Cumulative culture and explicit metacognition: a review of theories, evidence and key predictions



Dunstone J & Caldwell CA (2018) Cumulative culture and explicit metacognition: a review of theories, evidence and key predictions. Palgrave Communications, 4 (1), Art. No.: 145.

A variety of different proposals have attempted to explain the apparent uniqueness of human cumulative culture as a consequence of underlying mechanisms that are also assumed to be uniquely well-developed in humans. Recently, Heyes and colleagues have proposed explicit (or Type 2) metacognition as a key feature of human cognition that might enable cumulative culture. In the current review we examine these arguments, and consider their plausibility. Firstly we consider whether distinctions between cognitive processes described as explicit/implicit, and Type 1/2 (or Systems 1/2), do indeed capture features that distinguish processes specific to human cognition, versus those that are shared with other species. In particular we consider whether this applies to distinctions relating to metacognitive processes. We also consider the ways in which explicit metacognitive processing might plausibly facilitate cumulative culture. We categorise the potential benefits as either optimising receiver behaviour, or optimising sender behaviour. Within both of these categories benefits could arise as a consequence of more effective representation of either one’s own knowledge state, or that of others. We evaluate the current state of evidence supporting each of these potential benefits. We conclude by proposing methodological approaches that could be used to directly test the theory, and also identify which (if any) of the possible causal mechanisms may be implicated.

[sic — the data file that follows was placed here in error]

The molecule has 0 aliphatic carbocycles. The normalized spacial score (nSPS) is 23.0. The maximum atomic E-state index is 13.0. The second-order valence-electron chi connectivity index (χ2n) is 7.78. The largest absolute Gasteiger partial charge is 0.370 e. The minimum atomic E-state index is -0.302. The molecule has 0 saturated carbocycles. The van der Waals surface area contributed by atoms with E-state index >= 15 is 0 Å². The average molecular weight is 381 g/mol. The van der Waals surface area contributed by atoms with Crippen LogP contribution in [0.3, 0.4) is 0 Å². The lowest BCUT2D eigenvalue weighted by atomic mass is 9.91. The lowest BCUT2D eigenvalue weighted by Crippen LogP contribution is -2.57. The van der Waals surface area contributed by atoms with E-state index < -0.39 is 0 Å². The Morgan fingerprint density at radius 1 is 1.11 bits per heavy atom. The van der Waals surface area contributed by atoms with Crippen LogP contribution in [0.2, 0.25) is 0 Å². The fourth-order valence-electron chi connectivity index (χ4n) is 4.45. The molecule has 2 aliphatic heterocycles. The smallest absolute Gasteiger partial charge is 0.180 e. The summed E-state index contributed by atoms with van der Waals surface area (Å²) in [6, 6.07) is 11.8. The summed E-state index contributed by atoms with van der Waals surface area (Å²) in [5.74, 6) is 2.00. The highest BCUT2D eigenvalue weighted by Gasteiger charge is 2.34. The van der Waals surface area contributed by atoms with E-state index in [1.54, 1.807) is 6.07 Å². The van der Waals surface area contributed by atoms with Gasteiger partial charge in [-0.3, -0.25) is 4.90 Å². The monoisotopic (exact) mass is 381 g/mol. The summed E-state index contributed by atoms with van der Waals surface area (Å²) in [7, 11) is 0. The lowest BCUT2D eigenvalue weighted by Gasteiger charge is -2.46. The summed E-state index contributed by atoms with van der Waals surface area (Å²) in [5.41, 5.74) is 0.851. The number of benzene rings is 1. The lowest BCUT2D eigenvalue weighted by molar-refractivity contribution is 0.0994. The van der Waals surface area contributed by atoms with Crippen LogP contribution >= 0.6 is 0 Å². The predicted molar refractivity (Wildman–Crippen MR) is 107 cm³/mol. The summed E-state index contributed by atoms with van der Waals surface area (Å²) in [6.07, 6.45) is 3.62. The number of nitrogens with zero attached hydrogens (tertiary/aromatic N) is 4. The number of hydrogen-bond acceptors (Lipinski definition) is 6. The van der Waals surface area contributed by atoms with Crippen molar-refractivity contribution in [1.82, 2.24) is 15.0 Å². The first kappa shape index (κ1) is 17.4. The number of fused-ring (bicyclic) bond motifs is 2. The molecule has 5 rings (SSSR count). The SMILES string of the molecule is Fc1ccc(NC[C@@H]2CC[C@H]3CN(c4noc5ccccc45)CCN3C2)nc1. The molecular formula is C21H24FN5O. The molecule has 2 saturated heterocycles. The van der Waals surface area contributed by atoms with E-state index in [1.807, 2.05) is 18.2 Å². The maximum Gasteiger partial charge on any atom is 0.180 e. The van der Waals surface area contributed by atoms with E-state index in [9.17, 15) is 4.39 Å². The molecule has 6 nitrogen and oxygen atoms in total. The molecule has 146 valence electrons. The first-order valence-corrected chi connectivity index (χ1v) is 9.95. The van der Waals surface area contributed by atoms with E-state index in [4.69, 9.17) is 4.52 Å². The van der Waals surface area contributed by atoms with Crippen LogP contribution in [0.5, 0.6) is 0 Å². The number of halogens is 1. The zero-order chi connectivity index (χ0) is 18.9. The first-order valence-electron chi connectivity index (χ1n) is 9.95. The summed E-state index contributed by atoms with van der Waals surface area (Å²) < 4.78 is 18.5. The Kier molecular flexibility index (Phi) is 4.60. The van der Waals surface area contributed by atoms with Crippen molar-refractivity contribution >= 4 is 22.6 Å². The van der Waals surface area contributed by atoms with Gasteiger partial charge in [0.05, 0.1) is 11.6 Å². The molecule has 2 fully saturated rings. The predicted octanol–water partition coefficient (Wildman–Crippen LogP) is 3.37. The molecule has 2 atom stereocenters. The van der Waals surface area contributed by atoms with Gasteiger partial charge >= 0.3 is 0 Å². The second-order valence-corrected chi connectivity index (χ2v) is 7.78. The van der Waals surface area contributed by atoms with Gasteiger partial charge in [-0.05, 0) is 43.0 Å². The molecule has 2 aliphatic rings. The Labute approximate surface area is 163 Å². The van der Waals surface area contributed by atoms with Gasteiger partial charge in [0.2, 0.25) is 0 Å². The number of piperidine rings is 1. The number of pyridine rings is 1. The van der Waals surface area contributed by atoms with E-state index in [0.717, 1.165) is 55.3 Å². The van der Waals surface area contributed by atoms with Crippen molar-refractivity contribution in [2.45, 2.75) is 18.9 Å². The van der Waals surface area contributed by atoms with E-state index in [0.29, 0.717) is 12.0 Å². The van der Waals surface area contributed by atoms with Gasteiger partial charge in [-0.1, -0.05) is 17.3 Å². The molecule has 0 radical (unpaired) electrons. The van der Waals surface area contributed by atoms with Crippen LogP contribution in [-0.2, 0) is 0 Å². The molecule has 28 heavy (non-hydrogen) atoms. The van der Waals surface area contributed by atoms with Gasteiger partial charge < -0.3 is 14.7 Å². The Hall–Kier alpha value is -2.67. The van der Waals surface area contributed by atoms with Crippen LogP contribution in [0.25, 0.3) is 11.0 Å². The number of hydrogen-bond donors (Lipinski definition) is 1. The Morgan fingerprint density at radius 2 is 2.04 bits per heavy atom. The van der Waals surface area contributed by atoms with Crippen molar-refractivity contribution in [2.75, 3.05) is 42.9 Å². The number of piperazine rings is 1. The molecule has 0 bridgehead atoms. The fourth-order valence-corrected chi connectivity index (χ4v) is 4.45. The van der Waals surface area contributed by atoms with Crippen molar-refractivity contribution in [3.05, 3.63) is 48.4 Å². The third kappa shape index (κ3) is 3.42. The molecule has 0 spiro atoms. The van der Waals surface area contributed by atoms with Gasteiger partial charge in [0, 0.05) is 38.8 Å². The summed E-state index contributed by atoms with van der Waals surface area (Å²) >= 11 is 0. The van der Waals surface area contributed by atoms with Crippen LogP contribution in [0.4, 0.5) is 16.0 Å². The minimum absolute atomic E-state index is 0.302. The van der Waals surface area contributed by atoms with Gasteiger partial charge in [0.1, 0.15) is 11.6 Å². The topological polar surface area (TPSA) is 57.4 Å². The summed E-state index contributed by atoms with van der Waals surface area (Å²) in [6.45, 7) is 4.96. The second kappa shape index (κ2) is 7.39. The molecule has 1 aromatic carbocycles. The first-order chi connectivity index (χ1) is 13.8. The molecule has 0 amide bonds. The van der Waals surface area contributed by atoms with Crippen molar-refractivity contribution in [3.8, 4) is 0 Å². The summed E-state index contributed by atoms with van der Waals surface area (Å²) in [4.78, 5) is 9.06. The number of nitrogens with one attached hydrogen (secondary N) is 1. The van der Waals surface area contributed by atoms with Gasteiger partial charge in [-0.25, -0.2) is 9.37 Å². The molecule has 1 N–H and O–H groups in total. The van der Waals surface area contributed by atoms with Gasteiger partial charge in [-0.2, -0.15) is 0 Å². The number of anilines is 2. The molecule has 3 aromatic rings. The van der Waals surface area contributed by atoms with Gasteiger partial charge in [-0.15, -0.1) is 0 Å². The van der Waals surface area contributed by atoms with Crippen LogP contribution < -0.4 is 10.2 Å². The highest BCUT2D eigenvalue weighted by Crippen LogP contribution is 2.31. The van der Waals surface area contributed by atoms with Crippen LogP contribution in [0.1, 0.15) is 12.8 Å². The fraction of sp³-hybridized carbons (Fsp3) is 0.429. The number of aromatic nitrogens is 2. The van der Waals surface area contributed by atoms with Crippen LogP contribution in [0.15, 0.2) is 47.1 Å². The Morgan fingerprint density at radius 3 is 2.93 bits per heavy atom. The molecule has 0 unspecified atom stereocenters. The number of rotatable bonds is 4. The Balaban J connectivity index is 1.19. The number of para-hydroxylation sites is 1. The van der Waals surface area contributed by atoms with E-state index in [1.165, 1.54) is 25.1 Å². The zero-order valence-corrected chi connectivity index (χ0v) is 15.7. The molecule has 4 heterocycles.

Palgrave Communications: Volume 4, Issue 1

FundersEuropean Commission
Publication date04/12/2018
Publication date online04/12/2018
Date accepted by journal19/11/2018
PublisherSpringer Nature

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Professor Christine Anna Caldwell

Professor Christine Anna Caldwell

Professor & Deputy Dean of Faculty, Psychology

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